Editors Note: This blog post originally appeared on YouTube’s Biz Blog.
YouTube’s new rentals service, which launched by offering five Sundance films for $3.99 each, drew just over a thousand paying customers nationally – not enough to shift traditional film distribution paradigms or overshadow Steve Jobs – but this humble beginning masks the opportunity for YouTube and for today’s aspiring independent screenwriters, directors and producers. Just as text blogging gave unaffiliated writers new ways to connect to large audiences and even shape the national discourse, new avenues for distributing and consuming full-length independent films will now give anyone with the talent and drive to make movies, a viable and well-trafficked platform for getting their work in front of huge audiences and more importantly – sold. YouTube’s unrivaled ability to help content go viral will no doubt help the fledgling online distribution of independent feature films reach a tipping point. And if a few talented directors are discovered along the way by agents and studio executives looking for the next cool thing, all the better.
The opportunity for monetizable self-distribution on the Internet hasn’t come a moment too soon for indie filmmakers who are left with fewer options after the winnowing of leading specialized film distributors such as Miramax, Paramount Vantage, Warner Independent Pictures, Picturehouse, THINKfilm, and New Line, all of whom have recently shuttered offices in New York and Los Angeles. Over the past decade the economics of releasing a film theatrically have only gotten tougher. Competition forced distributors to pay more for marketing as increasingly-fragmented audiences turned to DVR’s, social media, video games, and other distractions. Tough economics and disappointing returns from several high-profile theatrical releases drove most of the major studios to re-evaluate their aggressive push into the specialized film market, and either retrench or close down their specialized banners altogether. However, the ensuing distribution vacuum presents a business opportunity for YouTube, and other video-sharing sites that allow filmmakers to sell their films alongside studio content available for online streaming.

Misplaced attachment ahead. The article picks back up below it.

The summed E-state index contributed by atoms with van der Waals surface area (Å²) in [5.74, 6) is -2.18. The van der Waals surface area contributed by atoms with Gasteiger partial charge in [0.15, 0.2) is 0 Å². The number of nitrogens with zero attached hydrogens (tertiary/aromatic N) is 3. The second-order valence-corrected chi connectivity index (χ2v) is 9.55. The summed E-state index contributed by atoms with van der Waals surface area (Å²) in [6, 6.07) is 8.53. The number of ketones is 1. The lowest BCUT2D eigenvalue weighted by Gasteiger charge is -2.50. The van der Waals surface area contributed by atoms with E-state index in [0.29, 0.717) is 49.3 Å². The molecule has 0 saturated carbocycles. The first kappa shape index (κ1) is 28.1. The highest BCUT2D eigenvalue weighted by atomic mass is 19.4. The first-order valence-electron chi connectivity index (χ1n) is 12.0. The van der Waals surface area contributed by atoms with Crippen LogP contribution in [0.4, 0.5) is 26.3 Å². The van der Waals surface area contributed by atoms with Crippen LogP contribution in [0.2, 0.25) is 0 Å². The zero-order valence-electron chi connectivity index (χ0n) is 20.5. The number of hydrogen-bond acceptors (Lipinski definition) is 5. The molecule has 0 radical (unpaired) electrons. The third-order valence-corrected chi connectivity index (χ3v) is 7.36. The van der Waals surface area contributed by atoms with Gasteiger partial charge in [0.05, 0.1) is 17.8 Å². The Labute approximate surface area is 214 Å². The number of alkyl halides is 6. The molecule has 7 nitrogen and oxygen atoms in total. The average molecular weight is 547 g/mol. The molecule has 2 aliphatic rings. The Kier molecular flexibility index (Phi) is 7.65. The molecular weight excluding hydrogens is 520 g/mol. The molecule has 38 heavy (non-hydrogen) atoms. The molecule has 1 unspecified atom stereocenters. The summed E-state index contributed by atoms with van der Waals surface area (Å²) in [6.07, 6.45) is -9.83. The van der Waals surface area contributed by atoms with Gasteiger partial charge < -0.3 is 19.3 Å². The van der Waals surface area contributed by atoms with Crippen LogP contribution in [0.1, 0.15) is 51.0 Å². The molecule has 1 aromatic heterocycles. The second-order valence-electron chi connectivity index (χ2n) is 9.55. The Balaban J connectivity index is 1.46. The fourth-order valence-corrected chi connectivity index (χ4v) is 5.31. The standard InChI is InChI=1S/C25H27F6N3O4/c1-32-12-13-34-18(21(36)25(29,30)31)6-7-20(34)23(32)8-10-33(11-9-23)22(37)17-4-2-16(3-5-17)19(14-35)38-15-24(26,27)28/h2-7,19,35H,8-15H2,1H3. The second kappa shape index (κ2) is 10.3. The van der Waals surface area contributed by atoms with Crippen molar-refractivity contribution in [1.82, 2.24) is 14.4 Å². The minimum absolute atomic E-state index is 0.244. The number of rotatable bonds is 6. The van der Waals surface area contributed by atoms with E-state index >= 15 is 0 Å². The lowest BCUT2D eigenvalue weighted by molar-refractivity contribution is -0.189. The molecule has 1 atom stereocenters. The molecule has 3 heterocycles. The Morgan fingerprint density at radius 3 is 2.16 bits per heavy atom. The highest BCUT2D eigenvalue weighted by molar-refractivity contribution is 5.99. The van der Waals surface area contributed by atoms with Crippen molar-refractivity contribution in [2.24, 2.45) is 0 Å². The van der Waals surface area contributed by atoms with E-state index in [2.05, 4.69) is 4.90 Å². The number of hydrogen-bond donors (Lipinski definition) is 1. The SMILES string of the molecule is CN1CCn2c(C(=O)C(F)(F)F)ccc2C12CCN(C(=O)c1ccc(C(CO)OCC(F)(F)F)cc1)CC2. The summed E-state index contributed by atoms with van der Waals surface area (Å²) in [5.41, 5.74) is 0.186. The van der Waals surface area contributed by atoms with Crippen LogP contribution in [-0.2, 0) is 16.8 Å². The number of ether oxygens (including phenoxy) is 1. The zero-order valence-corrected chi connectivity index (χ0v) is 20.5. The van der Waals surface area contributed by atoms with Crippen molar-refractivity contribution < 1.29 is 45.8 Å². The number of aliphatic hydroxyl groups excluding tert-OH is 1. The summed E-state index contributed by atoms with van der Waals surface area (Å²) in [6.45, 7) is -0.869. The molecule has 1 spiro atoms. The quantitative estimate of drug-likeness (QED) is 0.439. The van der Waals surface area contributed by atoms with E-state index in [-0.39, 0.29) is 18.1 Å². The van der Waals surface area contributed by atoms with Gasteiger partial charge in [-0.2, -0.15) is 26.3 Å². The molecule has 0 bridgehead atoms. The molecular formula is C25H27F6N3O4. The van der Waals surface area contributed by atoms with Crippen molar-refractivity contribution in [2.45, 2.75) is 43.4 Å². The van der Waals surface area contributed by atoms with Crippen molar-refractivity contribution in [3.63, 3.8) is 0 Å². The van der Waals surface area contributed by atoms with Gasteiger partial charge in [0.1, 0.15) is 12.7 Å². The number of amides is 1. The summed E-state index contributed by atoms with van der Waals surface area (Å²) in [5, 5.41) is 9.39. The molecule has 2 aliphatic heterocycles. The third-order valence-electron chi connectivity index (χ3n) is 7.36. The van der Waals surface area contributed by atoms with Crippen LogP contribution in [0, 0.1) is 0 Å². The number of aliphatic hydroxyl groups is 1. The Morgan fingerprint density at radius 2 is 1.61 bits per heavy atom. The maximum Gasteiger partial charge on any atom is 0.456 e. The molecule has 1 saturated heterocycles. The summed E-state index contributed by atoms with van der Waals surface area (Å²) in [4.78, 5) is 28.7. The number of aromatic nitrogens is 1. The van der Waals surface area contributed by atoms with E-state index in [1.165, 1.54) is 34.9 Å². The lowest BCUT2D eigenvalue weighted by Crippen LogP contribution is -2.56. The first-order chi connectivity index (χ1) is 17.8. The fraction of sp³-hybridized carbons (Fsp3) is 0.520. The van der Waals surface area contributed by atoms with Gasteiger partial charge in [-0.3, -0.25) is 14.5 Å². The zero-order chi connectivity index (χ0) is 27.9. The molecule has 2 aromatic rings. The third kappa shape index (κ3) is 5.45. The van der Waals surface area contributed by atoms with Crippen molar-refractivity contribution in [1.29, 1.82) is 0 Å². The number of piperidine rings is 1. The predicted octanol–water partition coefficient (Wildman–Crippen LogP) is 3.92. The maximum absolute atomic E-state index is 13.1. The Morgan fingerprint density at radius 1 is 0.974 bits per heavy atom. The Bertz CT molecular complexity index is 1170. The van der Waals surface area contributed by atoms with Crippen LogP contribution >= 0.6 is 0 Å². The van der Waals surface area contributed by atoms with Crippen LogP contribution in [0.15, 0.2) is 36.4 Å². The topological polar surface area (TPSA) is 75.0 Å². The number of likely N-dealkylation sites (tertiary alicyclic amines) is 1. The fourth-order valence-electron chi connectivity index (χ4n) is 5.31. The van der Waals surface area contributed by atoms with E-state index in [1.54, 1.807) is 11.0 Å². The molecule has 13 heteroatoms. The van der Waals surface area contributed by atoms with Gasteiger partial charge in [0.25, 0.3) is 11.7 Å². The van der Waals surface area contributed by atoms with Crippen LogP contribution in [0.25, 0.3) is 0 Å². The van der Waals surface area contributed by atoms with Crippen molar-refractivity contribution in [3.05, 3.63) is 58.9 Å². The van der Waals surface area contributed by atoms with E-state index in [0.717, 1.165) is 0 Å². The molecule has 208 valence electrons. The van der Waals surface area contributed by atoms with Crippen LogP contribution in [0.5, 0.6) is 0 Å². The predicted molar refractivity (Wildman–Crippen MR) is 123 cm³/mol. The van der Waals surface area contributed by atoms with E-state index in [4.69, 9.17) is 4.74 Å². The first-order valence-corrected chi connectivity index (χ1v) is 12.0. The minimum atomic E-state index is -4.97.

From now on, the Lee Daniels’ ("Precious") and Kathryn Bigelow’s ("The Hurt Locker") of tomorrow will be able to bypass traditional gatekeepers and monetize their hard work and creativity using only an HD camera, a fast laptop and a decent Internet connection. Indeed, the day when nearly everyone has made an independent film, in the same way that most people today have both an e-mail address and a Facebook page (and perhaps a blog and a Twitter account), may not be far off. What will never go out of style is the desire to tell stories and the need for people to express themselves in the most creative way possible. The big news is that the historically-pejorative idea of going “straight-to-video” (which often meant fighting for shelf space in struggling mom-and-pop video stores or accepting modest sell-through deals with big box retailers) will soon take on a positive meaning and present an exciting opportunity for filmmakers everywhere.